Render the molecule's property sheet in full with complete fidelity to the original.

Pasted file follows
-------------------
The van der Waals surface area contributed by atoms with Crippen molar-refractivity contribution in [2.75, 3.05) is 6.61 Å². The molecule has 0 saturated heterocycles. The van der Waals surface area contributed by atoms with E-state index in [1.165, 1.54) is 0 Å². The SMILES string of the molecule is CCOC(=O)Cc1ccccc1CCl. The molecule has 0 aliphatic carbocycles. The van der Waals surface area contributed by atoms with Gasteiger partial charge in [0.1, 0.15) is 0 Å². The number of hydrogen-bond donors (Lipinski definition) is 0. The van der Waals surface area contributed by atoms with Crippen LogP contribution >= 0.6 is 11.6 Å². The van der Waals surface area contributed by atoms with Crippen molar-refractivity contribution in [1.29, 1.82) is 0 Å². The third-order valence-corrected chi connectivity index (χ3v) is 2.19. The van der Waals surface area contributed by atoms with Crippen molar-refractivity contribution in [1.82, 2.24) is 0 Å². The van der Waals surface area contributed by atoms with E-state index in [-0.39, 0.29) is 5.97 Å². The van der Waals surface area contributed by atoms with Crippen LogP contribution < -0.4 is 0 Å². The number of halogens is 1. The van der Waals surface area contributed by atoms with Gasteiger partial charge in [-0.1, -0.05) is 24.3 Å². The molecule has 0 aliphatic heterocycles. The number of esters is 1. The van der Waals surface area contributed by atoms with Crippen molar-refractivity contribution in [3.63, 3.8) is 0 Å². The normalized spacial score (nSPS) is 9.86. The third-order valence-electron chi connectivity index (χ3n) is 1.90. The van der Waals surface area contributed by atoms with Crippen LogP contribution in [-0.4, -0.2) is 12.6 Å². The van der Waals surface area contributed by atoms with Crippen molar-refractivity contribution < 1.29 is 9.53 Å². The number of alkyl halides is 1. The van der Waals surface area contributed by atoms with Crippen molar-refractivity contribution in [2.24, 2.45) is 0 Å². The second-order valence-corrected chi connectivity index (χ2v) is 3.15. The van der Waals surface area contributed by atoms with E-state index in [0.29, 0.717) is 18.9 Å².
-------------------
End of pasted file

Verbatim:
The van der Waals surface area contributed by atoms with Crippen molar-refractivity contribution in [2.75, 3.05) is 6.61 Å². The molecule has 0 saturated heterocycles. The van der Waals surface area contributed by atoms with E-state index in [1.165, 1.54) is 0 Å². The SMILES string of the molecule is CCOC(=O)Cc1ccccc1CCl. The molecule has 0 aliphatic carbocycles. The van der Waals surface area contributed by atoms with Gasteiger partial charge in [0.1, 0.15) is 0 Å². The number of hydrogen-bond donors (Lipinski definition) is 0. The van der Waals surface area contributed by atoms with Crippen LogP contribution >= 0.6 is 11.6 Å². The van der Waals surface area contributed by atoms with Crippen molar-refractivity contribution in [1.29, 1.82) is 0 Å². The third-order valence-corrected chi connectivity index (χ3v) is 2.19. The van der Waals surface area contributed by atoms with Crippen molar-refractivity contribution in [1.82, 2.24) is 0 Å². The van der Waals surface area contributed by atoms with E-state index in [-0.39, 0.29) is 5.97 Å². The van der Waals surface area contributed by atoms with Crippen LogP contribution < -0.4 is 0 Å². The number of halogens is 1. The van der Waals surface area contributed by atoms with Gasteiger partial charge in [-0.1, -0.05) is 24.3 Å². The molecule has 0 aliphatic heterocycles. The number of esters is 1. The van der Waals surface area contributed by atoms with Crippen molar-refractivity contribution in [3.63, 3.8) is 0 Å². The normalized spacial score (nSPS) is 9.86. The third-order valence-electron chi connectivity index (χ3n) is 1.90. The van der Waals surface area contributed by atoms with Crippen LogP contribution in [-0.4, -0.2) is 12.6 Å². The van der Waals surface area contributed by atoms with Crippen molar-refractivity contribution < 1.29 is 9.53 Å². The number of alkyl halides is 1. The van der Waals surface area contributed by atoms with Crippen molar-refractivity contribution in [2.24, 2.45) is 0 Å². The second-order valence-corrected chi connectivity index (χ2v) is 3.15. The van der Waals surface area contributed by atoms with E-state index in [0.29, 0.717) is 18.9 Å².